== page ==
This is my last week to share square pictures of pink roses and, to celebrate, this week’s roses come with extras for those who were part of the challenge, or kindly indulged my weakness, even though they are not quite as keen on roses. First, a pink rose named for a lovely lady. It ticks the strongly fragrant box and though I don’t know this variety quite as well as some of the others, with further acquaintance, I suspect it would be one of my favourites. Though I can’t claim this is a bud, it is only partly open and will eventually become a rosette.
This celebration of a flower is for Becky, for hosting the challenge so gracefully, and for all those who took part, many of them sharing a square cropped picture with varying amounts of pink in it for the whole month. Well done! I’ve loved seeing them all appear in The Reader.
I’m a big fan of hardy geraniums and keep promising myself the luxury of a post to share some of the pictures I have gathered of them. The trouble is, they are so rarely labelled. I think this dainty beauty is G. x oxonianum ‘Lace Time’ (or similar). It’s hard to be certain as there are so many named varieties of these hardy geraniums, and often considerable colour variation even within the same clump, as you see.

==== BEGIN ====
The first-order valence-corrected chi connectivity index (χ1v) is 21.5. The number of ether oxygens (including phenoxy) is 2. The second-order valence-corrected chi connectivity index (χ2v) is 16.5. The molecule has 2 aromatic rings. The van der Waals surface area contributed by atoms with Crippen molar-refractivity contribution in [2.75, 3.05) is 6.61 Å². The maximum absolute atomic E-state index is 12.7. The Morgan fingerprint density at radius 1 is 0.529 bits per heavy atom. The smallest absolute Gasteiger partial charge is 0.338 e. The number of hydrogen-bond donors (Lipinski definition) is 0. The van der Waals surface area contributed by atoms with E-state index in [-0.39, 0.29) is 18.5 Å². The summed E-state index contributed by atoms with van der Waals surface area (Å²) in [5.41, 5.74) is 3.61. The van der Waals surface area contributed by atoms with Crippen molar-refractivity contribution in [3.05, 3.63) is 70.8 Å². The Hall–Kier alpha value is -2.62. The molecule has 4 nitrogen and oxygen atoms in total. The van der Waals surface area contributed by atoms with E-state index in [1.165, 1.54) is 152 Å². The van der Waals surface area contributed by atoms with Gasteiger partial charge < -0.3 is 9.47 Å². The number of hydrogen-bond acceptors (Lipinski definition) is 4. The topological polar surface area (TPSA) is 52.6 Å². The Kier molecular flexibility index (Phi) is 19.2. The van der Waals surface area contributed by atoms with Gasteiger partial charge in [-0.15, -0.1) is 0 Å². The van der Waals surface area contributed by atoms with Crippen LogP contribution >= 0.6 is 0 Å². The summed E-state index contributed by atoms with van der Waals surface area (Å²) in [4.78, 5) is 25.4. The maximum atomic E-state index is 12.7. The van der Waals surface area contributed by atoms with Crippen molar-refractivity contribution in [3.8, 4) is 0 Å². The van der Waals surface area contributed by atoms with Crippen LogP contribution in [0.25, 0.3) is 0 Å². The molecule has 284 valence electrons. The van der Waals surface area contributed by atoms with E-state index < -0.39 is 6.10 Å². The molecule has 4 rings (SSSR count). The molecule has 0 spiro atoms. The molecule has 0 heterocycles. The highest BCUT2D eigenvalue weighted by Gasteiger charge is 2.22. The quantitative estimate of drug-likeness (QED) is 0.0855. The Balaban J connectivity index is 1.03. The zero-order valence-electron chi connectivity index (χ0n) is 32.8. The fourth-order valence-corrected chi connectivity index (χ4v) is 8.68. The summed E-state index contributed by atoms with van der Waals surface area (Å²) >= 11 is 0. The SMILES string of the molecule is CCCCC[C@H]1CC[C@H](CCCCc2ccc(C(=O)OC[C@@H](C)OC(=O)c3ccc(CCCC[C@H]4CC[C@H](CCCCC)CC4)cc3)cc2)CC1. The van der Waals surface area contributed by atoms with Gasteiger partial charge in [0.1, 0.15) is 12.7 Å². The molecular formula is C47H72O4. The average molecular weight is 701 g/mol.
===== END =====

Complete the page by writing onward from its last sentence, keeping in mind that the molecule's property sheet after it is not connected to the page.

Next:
Setting the difficulties of identification aside, I like the contrast between the flowers in this little cluster. The one on the right looks particularly radiant. Continue reading “Geranium x oxonianum”
This blushing geranium, technically, a pelargonium, has the good fortune to live in a traditional terracotta pot on a narrow ledge in a greenhouse at Stourhead, with several unusual varieties. I suppose that lends it some aristocratic credentials, although the aptly named P. L’élégante would be graceful even if a cutting somehow found itself transferred to the sunny windowsill of a greasy spoon caff. (Please don’t look like that – I’m not one of those who smuggle the odd plant cutting, though I cannot vouch the same for all people of my acquaintance).
When the pelargonium and I were formally introduced (this was at Stourhead, remember), its pretty white flowers seemed almost inconsequential compared to the foliage: tumbling, ivy shaped leaves with creamy margins, suffused pink.